Rough Waters

The Animas-La Plata project is supposed to fulfill the government's promise to Colorado Utes. But tribal opponents worry it will leave the reservations high and dry.

"It's hard to get people on the reservation involved politically," Remington says. "We have everything. Trust accounts. Employment. Funds for college. New cars. A beautiful place to live.

"But people are waking up. I think we can stop this, if we just have enough time."

On the Sun Dance grounds, Remington stoops to pick up a small cloth bag of tobacco--an offering to the spirits--and a dancer's wreath, which he places at the bottom of the lodge pole.

"The Sun Dance chief should have made sure these were all taken home and burned or buried. Sometimes people who have so much get complacent and take things for granted."

The drums thunder at the Sky Ute Downs pow-wow. Those of the northern tribes are higher pitched, those of the south are lower. Dancers from many tribes have assembled. Oklahoma. Chippewa. Lakota. Navajo. Pueblo. Ute. Small metal cones sewn to the dancers' costumes jangle together in time with the movement--the cones were once made from spent calvary shells gathered at battlefields but today are made from the tin tops of snuff cans.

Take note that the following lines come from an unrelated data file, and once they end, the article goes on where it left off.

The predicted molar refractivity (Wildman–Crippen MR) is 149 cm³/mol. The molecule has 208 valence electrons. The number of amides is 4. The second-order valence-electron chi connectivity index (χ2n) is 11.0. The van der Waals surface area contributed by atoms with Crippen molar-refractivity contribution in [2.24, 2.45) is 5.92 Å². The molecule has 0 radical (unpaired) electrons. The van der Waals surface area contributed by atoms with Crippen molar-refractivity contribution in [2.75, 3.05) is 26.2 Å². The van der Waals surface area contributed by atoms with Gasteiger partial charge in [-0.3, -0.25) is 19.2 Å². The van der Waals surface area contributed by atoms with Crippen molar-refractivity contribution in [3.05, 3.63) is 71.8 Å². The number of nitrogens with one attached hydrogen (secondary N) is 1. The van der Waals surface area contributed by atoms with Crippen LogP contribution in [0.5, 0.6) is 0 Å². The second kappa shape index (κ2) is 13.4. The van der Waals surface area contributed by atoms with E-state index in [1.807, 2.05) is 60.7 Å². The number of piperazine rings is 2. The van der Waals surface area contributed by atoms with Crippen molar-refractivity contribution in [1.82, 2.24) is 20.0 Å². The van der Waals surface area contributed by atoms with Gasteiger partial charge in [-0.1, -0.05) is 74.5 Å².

An announcement is made. The family of Sadie Frost--grandmother, mother, siblings, aunts and uncles--have requested an honor song in her memory. For a year they have been in mourning, removed from the circle of their community, prohibited by custom from participating in social events.

The family members line up side by side. The drums begin again, pounding like the heartbeat they are meant to represent. As the singers start keening, a sound that conveys more in emotion than words, the family begins moving forward in quiet, bouncing steps.

More than a hundred Indians, Ute and non-Ute, in cowboy hats and eagle bonnets, move toward Sadie Frost's family, one by one shaking hands or hugging, welcoming family members back to the circle of the living. Then they take their places behind the family as the dance moves slowly around the perimeter of the grounds.

Among the Utes who greet the family, there are those who support the Animas-La Plata water project and those who oppose it. But there are no rivers deep enough, or wide enough, or valuable enough, to keep them apart on this day.

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